Enumerating the Hidden Homeless: Strategies to Estimate the Homeless Gone Missing From a Point-in-Time Count

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Abstract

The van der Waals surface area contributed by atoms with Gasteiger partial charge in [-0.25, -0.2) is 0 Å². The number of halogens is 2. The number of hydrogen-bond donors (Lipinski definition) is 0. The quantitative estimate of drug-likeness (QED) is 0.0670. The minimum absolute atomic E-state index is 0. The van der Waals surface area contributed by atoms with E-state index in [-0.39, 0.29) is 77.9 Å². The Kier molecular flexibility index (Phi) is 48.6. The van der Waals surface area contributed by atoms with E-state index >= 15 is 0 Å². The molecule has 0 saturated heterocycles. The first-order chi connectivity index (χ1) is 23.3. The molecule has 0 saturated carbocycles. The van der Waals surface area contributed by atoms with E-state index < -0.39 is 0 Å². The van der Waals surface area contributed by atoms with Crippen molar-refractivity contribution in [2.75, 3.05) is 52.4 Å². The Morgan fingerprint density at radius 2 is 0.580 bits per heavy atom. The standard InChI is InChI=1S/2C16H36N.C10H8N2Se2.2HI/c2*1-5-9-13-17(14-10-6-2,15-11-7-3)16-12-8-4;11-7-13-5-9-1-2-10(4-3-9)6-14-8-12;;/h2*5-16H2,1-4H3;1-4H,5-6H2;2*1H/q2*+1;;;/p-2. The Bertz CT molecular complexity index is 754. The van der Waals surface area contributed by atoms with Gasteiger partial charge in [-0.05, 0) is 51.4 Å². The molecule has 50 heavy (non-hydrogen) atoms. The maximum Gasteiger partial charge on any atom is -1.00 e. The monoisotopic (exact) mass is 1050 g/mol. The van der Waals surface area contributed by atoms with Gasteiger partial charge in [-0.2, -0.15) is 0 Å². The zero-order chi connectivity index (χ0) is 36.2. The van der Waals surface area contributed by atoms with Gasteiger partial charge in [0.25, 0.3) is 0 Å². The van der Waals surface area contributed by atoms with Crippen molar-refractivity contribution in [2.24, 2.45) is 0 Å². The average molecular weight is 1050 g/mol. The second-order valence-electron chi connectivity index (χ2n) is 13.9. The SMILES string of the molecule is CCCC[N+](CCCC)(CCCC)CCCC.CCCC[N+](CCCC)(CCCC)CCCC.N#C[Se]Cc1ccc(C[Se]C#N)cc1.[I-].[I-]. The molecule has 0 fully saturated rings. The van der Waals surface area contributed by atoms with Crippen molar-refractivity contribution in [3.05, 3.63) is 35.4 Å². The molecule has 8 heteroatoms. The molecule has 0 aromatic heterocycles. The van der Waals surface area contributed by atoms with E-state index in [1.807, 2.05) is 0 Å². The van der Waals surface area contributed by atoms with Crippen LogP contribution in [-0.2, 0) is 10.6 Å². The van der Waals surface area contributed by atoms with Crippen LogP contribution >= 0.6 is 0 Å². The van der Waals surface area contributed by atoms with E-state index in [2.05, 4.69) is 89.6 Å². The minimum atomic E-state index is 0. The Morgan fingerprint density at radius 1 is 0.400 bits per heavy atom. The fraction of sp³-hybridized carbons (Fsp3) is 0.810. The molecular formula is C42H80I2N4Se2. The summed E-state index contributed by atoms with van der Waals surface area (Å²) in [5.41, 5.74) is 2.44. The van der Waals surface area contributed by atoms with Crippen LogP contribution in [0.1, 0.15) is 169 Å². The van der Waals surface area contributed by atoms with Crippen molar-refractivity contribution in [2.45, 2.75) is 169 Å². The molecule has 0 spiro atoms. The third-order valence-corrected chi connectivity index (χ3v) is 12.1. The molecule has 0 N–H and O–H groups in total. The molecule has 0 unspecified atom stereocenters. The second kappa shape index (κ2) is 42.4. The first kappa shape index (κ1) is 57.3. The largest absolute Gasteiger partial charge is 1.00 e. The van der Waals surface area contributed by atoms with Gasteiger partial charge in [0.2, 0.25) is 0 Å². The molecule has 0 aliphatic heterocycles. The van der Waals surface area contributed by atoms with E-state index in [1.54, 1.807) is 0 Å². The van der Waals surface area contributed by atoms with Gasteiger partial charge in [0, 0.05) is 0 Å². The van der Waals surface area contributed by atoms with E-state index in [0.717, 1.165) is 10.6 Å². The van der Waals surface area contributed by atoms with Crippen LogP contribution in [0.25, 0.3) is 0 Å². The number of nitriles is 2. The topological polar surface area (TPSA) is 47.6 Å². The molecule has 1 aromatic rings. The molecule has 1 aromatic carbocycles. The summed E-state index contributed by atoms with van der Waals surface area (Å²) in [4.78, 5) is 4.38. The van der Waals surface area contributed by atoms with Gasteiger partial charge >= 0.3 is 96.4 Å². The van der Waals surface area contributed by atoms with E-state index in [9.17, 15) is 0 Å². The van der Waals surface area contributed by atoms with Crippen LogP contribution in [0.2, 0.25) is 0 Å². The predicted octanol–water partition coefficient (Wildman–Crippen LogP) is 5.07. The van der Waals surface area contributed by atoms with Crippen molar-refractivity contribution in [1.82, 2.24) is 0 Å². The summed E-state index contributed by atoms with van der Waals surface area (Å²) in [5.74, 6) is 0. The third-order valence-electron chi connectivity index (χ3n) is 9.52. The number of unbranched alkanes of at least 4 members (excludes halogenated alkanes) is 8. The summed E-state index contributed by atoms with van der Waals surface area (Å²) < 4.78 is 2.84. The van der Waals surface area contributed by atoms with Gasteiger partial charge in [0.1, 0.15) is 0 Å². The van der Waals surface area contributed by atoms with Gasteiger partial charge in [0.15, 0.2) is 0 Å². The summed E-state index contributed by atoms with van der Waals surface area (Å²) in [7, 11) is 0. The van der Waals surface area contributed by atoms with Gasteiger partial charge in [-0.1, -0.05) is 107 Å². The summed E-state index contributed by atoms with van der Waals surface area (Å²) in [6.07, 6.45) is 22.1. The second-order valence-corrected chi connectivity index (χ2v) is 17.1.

To receive federal homeless funds, communities are required to produce statistically reliable, unduplicated counts or estimates of homeless persons in sheltered and unsheltered locations during a one-night period (within the last ten days of January) called a point-in-time (PIT) count. In Los Angeles, a general population telephone survey was implemented to estimate the number of unsheltered homeless adults who are hidden from view during the PIT count. Two estimation approaches were investigated: i) the number of homeless persons identified as living on private property, which employed a conventional household weight for the estimated total (Horvitz-Thompson approach); and ii) the number of homeless persons identified as living on a neighbor’s property, which employed an additional adjustment derived from the size of the neighborhood network to estimate the total (multiplicity-based approach). This article compares the results of these two methods and discusses the implications therein.

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